Part of the series Jung’s Red Book. Purchase the compilation for 40% off the price of individual titles!
Topics: Active Imagination, CG Jung, Religion & Spirituality, Self and Self-Psychology.
Exploring Jung’s Red Book: Artifacts & Methodology of the Individuation Process
Jung began the writings, diagrams and drawings contained in The Red Book shortly after his professional break with Sigmund Freud. Although the rift between these two psychoanalytical geniuses has been explained along theoretical lines by both of them, and by later apologists, the personal effect of the event on Jung during the ensuing years was devastating on many levels. Jungians call this his period of “creative illness” and critics of Jung call it his “psychotic break”. Regardless of how this period is characterized, it gave rise to a text that bears witness to the integrity of an ego suffering beyond measure as it confronts the powers of the unconscious which are threatening the very existence of space, time and personhood that the ego strives to maintain moment by moment.
In this workshop, we will examine The Red Book in terms of structure, development and purpose. The role of the book in Jung’s psychic life will be discussed, and ways to emulate Jung’s dedication to the contents of the unconscious will be explored. The intent of this workshop is to consider The Red Book not simply as a Jungian artifact, but as an example of the means by which the unconscious may be encountered and progressively integrated for the enrichment and relativization of ego-consciousness. Participants are encouraged to bring a notebook or journal for use during the workshop.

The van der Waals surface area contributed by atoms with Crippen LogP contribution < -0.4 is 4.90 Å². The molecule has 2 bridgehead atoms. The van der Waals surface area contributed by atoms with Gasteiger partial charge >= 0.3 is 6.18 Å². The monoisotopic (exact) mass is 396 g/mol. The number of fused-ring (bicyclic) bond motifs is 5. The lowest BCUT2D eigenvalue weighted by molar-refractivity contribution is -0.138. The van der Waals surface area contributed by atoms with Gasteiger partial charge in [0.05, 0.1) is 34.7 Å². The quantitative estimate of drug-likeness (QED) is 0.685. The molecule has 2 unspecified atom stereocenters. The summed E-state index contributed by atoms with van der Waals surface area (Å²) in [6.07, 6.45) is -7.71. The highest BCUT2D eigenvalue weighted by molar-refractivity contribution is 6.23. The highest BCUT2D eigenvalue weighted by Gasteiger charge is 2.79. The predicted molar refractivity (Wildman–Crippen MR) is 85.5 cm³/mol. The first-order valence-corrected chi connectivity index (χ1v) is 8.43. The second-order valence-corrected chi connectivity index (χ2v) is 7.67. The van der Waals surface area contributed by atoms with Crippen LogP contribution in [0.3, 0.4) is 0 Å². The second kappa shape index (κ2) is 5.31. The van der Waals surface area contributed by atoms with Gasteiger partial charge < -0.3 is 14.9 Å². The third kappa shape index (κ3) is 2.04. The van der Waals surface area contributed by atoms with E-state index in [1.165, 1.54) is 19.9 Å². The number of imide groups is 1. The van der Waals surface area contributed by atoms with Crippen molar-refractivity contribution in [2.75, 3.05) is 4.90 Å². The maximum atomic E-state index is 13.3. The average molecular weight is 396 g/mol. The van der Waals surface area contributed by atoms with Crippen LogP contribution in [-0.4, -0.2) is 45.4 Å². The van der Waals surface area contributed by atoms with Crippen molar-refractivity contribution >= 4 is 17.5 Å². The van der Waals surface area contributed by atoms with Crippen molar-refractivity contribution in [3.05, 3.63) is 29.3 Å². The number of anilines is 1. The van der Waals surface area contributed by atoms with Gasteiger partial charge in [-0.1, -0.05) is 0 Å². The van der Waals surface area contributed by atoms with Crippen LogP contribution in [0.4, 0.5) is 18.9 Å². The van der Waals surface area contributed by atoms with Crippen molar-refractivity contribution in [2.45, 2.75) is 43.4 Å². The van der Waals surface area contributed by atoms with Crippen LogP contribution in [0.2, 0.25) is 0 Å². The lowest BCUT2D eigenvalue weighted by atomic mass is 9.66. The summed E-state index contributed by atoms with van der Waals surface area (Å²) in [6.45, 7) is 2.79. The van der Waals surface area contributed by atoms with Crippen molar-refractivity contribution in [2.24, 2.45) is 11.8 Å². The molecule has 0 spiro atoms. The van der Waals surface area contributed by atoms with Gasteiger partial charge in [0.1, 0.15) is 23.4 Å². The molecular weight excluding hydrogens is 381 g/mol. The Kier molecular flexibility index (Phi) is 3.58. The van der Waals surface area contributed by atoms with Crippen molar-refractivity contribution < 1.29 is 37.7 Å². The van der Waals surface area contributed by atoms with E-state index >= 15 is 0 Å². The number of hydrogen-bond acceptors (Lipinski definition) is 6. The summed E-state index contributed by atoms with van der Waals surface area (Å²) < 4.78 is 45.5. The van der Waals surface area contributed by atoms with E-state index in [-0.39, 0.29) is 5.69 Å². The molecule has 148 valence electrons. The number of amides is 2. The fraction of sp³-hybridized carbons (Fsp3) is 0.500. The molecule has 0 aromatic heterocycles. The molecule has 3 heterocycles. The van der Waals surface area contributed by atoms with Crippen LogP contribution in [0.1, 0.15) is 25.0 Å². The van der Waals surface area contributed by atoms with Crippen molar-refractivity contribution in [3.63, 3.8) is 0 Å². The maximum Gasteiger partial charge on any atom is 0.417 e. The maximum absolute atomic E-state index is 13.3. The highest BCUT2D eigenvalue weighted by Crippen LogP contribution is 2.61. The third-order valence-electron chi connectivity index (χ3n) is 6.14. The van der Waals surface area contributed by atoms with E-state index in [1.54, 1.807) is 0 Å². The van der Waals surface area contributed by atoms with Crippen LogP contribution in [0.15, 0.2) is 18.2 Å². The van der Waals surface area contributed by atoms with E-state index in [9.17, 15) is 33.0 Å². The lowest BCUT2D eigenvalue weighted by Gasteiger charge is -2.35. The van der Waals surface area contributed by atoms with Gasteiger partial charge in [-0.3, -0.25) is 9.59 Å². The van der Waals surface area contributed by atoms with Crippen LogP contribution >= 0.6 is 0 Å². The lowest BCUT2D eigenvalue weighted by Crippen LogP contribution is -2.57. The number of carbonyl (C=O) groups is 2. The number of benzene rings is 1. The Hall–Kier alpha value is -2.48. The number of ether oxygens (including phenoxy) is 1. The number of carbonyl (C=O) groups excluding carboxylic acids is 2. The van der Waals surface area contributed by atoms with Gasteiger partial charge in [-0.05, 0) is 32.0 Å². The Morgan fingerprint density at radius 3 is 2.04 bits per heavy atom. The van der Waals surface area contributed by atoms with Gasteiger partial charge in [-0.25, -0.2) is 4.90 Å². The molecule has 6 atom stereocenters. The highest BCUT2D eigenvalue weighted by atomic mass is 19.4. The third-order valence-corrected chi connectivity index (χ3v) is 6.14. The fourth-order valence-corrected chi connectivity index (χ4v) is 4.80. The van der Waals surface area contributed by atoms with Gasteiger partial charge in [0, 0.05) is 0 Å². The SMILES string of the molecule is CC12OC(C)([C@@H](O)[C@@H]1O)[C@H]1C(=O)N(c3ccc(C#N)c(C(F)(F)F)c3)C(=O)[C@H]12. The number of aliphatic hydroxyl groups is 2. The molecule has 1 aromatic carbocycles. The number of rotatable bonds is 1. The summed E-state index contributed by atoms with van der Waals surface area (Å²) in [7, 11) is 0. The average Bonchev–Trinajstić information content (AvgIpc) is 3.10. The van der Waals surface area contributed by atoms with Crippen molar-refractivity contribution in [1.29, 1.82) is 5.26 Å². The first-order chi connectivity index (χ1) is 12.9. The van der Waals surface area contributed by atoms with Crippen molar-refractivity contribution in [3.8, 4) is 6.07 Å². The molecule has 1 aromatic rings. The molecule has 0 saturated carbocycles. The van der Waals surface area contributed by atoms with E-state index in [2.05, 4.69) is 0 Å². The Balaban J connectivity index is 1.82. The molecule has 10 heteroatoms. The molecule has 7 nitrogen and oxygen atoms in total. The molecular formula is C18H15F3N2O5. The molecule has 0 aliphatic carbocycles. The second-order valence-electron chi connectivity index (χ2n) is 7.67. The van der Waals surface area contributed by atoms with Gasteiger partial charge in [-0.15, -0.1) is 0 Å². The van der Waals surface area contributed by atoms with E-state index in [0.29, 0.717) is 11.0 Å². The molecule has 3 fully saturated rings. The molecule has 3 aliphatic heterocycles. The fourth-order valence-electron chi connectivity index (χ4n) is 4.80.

PowerPoint: Slides are edited into the video.
Audio: This download includes an audio MP3 of the lecture that can be played on smartphones, tablets, and laptops for listening on the go.
This lecture is intended to help you:
- To discuss ways in which the Red Book exemplifies the individuation process.
- To speculate on the way the Red Book contributed to the development of Analytical Psychology.
- To explore journaling as a means of furthering the process of individuation.
Ken James, PhD is director of Student Services at the Laboratory School, University of Chicago. His areas of expertise include dream work and psychoanalysis, archetypal dimensions of analytic practice, divination and synchronicity, hypnosis as a therapeutic medium, and Eye Movement Desensitization and Reprocessing. He has done post-doctoral work in music therapy and theology, and uses these disciplines to inform his work as a Jungian analyst. soulworkcenter.org
© 2011 Ken James
℗ 2011 CG Jung Institute of Chicago